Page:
Davidson's Bob McKillop To Head 2008 USA Basketball Men's U18 National Team At FIBA Americas Championship
- Georgetown's John Thompson III And Virginia Commonwealth's Anthony Grant To Assist -
May 21, 2008 - Colorado Springs, Colo.
After leading Davidson College to a Cinderella storybook season, head coach Bob McKillop has been selected to head the 2008 USA Basketball Men's U18 National Team that will compete in the 2008 FIBA Americas U18 Championship scheduled for July 14-18 in Formosa, Argentina. Virginia Commonwealth University?s Anthony Grant and Georgetown University's John Thompson III will serve as assistants. The coaching staff selections were made by the USA Basketball Men?s Collegiate Committee, chaired by USA Men?s Senior National Team assistant and Syracuse University head coach Jim Boeheim, and approved by USA Basketball?s Executive Committee.
'It is an honor to represent our country,' McKillop said. 'Any time you have the opportunity to put on the red, white and blue it is a special feeling. There is a sense of pride that comes with wearing the USA symbol. I am excited to wear it proudly and to be working with such talented and respected colleagues. It is sure to be an educational experience and a growing experience and I look forward to seeing what we can accomplish together for this USA team.'
The 2008 FIBA Americas U18 Championship will qualify the top four finishing teams for the 2009 FIBA U19 World Championship that is slated to be held July 2-12 in New Zealand.
Trials for the USA U18 National Team will be held July 1-3 at the Verizon Center, home to the Washington Wizards, in Washington, D.C., with approximately 30 U.S. hopefuls, born on or after Jan 1, 1990, participating. Following the selection of finalists, the Americans will continue to train July 4-10 in Washington before departing for Argentina.
The FIBA Americas U18 Championship format divides eight teams into two preliminary round groups consisting of four teams each. Preliminary round play will be held July 14, 15 and 16, as each team will compete against the other three teams in its preliminary group. The top two finishing teams in each preliminary round group will then advance to the July 17 medal round semifinals and the gold medal will be contested
July 18. Teams placing third and fourth in each preliminary round group will advance to the consolation semifinals and play for 5th-8th places.
The USA Basketball Men's Collegiate Committee, in addition to chair Boeheim, consists of: NCAA appointees Fran Dunphy (head coach, Temple University); Tom Izzo (head coach, Michigan State University); Ernie Kent (head coach, University of Oregon) and Tubby Smith (head coach, University of Minnesota); NABC appointee Bill Self (head coach, University of Kansas); NAIA appointee Bob Burchard (head coach, Columbia College); NJCAA appointee Scott Schumacher (head coach, Kilgore Community College), and athlete representatives Steve Wojciechowski (1995 Junior World Championship team/assistant coach, Duke University); and A.J. Wynder (1995 Pan American Games team/head coach, Nassau Community College).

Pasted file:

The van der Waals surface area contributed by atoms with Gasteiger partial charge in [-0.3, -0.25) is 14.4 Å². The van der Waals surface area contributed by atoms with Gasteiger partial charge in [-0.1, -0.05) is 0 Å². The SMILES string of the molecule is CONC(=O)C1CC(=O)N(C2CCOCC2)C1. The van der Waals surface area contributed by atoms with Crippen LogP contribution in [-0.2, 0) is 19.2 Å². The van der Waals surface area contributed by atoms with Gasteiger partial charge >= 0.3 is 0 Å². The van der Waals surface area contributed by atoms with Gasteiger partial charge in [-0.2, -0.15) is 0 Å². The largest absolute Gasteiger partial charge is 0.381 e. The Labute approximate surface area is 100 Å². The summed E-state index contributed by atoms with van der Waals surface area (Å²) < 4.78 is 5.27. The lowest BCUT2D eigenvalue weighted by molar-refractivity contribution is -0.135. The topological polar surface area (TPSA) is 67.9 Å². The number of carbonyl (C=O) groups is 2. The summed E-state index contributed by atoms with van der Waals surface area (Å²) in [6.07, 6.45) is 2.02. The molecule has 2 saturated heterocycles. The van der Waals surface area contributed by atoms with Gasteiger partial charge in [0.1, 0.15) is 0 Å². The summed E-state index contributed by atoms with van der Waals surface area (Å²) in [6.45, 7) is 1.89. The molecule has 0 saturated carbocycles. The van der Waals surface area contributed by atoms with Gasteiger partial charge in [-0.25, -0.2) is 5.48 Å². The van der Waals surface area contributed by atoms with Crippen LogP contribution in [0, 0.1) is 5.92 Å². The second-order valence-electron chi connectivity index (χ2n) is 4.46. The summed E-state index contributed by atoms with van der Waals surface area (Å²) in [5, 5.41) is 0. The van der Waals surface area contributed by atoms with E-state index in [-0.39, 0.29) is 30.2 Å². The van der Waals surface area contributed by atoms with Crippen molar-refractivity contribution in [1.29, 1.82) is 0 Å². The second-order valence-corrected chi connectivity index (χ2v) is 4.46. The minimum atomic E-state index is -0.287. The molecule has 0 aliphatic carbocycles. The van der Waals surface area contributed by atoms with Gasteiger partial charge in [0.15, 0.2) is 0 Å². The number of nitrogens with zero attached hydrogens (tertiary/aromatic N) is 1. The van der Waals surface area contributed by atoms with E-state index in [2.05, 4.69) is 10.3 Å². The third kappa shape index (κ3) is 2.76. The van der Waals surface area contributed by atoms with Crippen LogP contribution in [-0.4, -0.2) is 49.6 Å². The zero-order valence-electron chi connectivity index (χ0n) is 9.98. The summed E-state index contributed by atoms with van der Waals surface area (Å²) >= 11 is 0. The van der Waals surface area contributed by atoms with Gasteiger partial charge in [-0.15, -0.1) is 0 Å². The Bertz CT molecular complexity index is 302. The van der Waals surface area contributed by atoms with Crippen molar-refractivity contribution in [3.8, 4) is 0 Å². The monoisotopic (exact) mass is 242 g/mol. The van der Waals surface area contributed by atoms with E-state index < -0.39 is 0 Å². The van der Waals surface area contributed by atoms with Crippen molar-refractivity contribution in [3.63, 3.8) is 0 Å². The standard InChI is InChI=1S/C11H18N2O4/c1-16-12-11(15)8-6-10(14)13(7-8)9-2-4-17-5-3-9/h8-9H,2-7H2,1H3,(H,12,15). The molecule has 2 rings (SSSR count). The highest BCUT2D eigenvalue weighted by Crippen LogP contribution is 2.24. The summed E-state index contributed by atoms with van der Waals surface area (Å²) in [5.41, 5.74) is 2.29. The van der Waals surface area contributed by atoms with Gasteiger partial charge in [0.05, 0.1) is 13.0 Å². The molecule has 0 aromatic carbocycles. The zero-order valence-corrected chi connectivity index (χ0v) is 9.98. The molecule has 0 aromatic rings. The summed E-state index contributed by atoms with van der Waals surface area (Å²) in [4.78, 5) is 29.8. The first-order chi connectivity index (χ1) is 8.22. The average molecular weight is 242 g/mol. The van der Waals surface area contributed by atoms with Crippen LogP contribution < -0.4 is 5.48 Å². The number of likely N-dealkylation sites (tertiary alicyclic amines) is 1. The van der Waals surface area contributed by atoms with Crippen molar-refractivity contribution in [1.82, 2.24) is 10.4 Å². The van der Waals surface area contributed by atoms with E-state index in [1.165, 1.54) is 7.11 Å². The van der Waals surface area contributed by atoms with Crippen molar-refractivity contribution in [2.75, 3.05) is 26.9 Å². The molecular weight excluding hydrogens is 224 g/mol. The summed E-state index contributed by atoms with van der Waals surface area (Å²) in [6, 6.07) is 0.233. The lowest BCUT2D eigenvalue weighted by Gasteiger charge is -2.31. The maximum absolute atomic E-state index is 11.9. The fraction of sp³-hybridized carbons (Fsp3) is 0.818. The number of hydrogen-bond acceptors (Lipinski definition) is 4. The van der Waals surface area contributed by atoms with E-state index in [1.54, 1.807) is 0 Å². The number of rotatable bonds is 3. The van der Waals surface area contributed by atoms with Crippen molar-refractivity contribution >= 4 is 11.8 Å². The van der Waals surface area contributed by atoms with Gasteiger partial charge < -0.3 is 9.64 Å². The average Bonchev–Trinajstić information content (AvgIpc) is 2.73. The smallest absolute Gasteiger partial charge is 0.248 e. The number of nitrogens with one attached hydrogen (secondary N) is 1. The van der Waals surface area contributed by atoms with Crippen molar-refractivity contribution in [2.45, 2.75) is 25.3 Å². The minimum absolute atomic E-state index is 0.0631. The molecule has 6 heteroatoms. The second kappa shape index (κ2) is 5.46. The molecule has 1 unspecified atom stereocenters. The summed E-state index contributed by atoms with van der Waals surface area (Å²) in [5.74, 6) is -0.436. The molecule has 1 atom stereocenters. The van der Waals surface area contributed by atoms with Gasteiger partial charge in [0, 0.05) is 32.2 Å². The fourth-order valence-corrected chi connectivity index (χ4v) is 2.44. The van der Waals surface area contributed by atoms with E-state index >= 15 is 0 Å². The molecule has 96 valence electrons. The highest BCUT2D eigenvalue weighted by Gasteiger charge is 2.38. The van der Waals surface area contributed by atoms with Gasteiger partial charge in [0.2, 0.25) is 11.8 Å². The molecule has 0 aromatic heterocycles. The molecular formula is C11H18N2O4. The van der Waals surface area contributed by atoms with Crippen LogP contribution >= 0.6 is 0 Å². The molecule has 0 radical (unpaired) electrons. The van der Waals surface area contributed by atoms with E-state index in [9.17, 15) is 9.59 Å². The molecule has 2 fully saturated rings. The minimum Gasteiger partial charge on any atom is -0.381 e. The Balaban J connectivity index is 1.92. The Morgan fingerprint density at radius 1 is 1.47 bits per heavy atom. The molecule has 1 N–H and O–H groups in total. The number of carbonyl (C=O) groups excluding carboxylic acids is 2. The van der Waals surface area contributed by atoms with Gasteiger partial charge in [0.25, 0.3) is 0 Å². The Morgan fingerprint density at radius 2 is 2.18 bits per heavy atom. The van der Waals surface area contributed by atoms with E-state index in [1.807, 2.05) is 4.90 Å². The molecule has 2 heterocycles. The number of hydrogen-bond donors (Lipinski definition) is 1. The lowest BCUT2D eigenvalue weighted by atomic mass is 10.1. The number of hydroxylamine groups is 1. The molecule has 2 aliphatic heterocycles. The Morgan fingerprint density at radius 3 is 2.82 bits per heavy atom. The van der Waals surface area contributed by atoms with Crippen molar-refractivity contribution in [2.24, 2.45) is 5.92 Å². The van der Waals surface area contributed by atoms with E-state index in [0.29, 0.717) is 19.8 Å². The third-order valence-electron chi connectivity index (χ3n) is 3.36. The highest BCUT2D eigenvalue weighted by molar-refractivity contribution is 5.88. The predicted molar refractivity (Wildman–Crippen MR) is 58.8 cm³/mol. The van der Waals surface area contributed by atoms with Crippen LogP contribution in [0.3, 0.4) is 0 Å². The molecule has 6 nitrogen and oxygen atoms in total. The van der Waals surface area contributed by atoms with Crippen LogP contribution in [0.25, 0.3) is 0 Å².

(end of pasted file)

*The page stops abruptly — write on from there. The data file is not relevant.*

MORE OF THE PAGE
McKillop's 2008 USA Basketball coaching assignment is his second with USA Basketball. He previously served as an assistant coach for the 2003 Junior World Championship Qualifying Tournament in Venezuela, helping the USA Men?s U18 National Team to a 4-1 mark and a bronze medal.
He undertakes his first USA head coaching assignment having earned national prominence after leading Davidson to a sensational 29-7 record and the 2008 NCAA Tournament Elite Eight. Davidson?s NCAA run marked the first time the Wildcats had won an NCAA Tournament game and is the furthest advancement in the Tournament since 1969. Precluding the string of upsets in March, Davidson was undefeated in Southern Conference (SoCon) action for the third time during the McKillop era, claimed its third consecutive league title and led the nation with a 25-game winning streak in 2007-08. The Cinderella season marked Davidson?s 30th consecutive league win, and the Wildcat?s tied a school record with 29 victories on the year.
'My greatest strength is to teach players to understand that when individuals surrender their individual self for the sake of the whole, the team discovers the best it can become,' McKillop said. 'I think this philosophy is evident in what we were able to accomplish this past season at Davidson. Many of these players have come from leadership positions and roles. I hope to show these players how to take their role and talent and blend it with players of similar roles and equal talent and implement into this group that the team is the greatest aspect.'
McKillop has spent the past 19 seasons (1989-90 to present) as Davidson?s head coach and is 340-225 overall (.601 winning percentage) with the Wildcats.
In the past 13 seasons, McKillop has led Davidson to five NCAA Tournament appearances, three postseason NITs and seven 20-win seasons, while having finished either first or second in the SoCon. Among his many awards, McKillop has been recognized as the SoCon Coach of the Year seven times (1994, 1996, 1997, 2002, 2005, 2007 and 2008) and was named the 2008 recipient of the Coach Clair Bee Award at this year?s Final Four and also recognized as the National Association of Basketball Coaches (NABC) Coach of the Year.